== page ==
Long before the term “small ball” became popular, manager Ned Hanlon was among the first to recognize that a team could generate just as many runs with its legs as it could with its bats.
Hanlon began as a fine outfielder in 13 professional seasons in Cleveland, Detroit, Pittsburgh and Baltimore. Though he was a career .260 hitter, Hanlon stole 329 bases – all of them coming after stolen bases were first recorded in 1886, six years into his career.
“It is a striking illustration of Ned Hanlon's daring and speed that for two years Buck Ewing has never once succeeded in throwing him out at second on a steal,” wrote The Sporting Life. “And Buck is one of the best throwers in the League.”
Hanlon was also revered as one of the game’s best outfielders, topping the National League in putouts in 1882 and 1884. As captain of the Detroit Wolverines, Hanlon led the club to its only pennant in 1887.
After traveling with A.G. Spalding’s famous “Around The World Baseball Tour” in the winter of 1888, Hanlon became player-manager of the Pittsburgh Alleghenys in the second half of 1889. The following season, Hanlon placed his full support in the burgeoning Players’ League, which sought to break away from the National League and its owners’ reserve clause. Hanlon posted one of his best seasons with a sterling .383 on-base percentage, but the league folded after just one season.
“I want to say, gentlemen, that you can talk of the loyalty of a Ward, a Ewing, a Keefe and so on, but give me Ned Hanlon above everybody else,” said league organizer Albert Johnson. “He stands to-day as the hero of the Players’ League. He is the only ball player in that League who has held to the contract he signed. Not a penny has he received for his work this season, although he has played better ball than ever before.”
Hanlon returned to the Alleghenys for one more season, where he would unintentionally alter the franchise’s identity. After he traveled to Pennsylvania's Presque Isle Peninsula to sign second baseman Louis Bierbauer away from Philadelphia, Hanlon’s tactics were deemed “piratical” by an American Association executive. The insult stuck, and the Alleghenys would be known as the Pittsburgh Pirates forever more.
Hanlon spent one more year as a player in Pittsburgh before taking over the NL’s Baltimore Orioles club in 1892. It was near the Inner Harbor where Hanlon made his permanent stamp on the game, transforming the Orioles from cellar dwellers to perennial powers. Armed with a core of feisty players that included future Hall of Fame managers Hughie Jennings and John McGraw, Hanlon developed a set of rough, aggressive strategies that would be copied by many teams during the Deadball Era.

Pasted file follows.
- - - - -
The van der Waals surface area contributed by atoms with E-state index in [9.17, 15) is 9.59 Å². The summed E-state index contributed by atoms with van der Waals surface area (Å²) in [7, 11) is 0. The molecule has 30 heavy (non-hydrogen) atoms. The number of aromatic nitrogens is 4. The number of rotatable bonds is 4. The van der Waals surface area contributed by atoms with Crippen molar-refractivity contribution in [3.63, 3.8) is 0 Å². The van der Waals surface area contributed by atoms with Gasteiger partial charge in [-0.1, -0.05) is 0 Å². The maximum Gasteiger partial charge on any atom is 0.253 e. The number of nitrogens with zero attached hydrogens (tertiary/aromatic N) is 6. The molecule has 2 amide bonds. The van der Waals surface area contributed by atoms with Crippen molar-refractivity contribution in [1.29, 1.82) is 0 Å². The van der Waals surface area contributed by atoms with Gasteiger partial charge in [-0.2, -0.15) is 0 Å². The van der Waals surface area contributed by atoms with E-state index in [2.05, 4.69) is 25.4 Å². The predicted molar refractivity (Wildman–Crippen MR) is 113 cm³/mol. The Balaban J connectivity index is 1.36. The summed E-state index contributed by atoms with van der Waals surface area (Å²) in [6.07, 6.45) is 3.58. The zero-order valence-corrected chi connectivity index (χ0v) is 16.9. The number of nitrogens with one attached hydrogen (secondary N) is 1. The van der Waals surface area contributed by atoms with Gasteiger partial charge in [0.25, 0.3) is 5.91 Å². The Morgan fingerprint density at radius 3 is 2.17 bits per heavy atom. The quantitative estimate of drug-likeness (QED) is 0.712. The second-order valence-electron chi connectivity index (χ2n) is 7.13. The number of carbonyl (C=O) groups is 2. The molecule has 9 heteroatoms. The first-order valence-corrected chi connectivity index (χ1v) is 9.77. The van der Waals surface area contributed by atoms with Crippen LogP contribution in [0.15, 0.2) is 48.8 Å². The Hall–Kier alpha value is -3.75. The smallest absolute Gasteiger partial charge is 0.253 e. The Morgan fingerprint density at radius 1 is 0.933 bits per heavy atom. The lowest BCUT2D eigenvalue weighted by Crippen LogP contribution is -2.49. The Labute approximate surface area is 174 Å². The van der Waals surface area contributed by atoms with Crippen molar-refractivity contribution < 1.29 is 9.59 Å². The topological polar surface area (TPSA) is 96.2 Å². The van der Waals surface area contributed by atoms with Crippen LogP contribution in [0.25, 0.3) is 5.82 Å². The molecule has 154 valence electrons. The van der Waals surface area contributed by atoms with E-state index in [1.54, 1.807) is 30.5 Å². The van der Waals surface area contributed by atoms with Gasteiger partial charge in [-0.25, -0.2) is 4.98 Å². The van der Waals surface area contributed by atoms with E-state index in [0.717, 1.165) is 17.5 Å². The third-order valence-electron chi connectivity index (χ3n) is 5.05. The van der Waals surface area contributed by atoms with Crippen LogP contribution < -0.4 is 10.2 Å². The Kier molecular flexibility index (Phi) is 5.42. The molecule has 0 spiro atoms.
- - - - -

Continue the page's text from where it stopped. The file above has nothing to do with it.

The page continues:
Known as “Inside Baseball,” Hanlon’s philosophy centered on teamwork, speed and execution. He incorporated baseball’s first regular use of plays like the hit-and-run, the sacrifice bunt, the suicide squeeze and the double steal. Hanlon also developed the famous “Baltimore Chop,” in which players like McGraw would pound a pitch directly into the ground and sprint to first while the ball bounced high above home plate.
Perhaps drawing on his own mixed success as a hitter, Hanlon was among the first to employ a platoon system that alternated players in and out of the lineup depending upon whether the pitcher was right- or left-handed.
"It occurred to [Hanlon] that a run gained by strategy counted as big as a run gained by slugging,” wrote The Baltimore Sun. “Accordingly, he evolved an offensive technique that made baseball into something of an art."
From 1894-1900, Hanlon captured five out of seven NL pennants with Baltimore and Brooklyn, making him professional baseball’s most successful manager since Harry Wright.
“I always rated Ned Hanlon as the greatest leader baseball ever had,” said Hall of Fame manager Connie Mack who played both for and against Hanlon in the 1890s. “I don't believe any man lived who knew as much baseball as he did.”
In 1937, the Sporting News deemed Hanlon to be the “game’s greatest strategist” and “The Father of Modern Baseball.”
Hanlon passed away on April 14, 1937. He was elected to the Hall of Fame in 1996.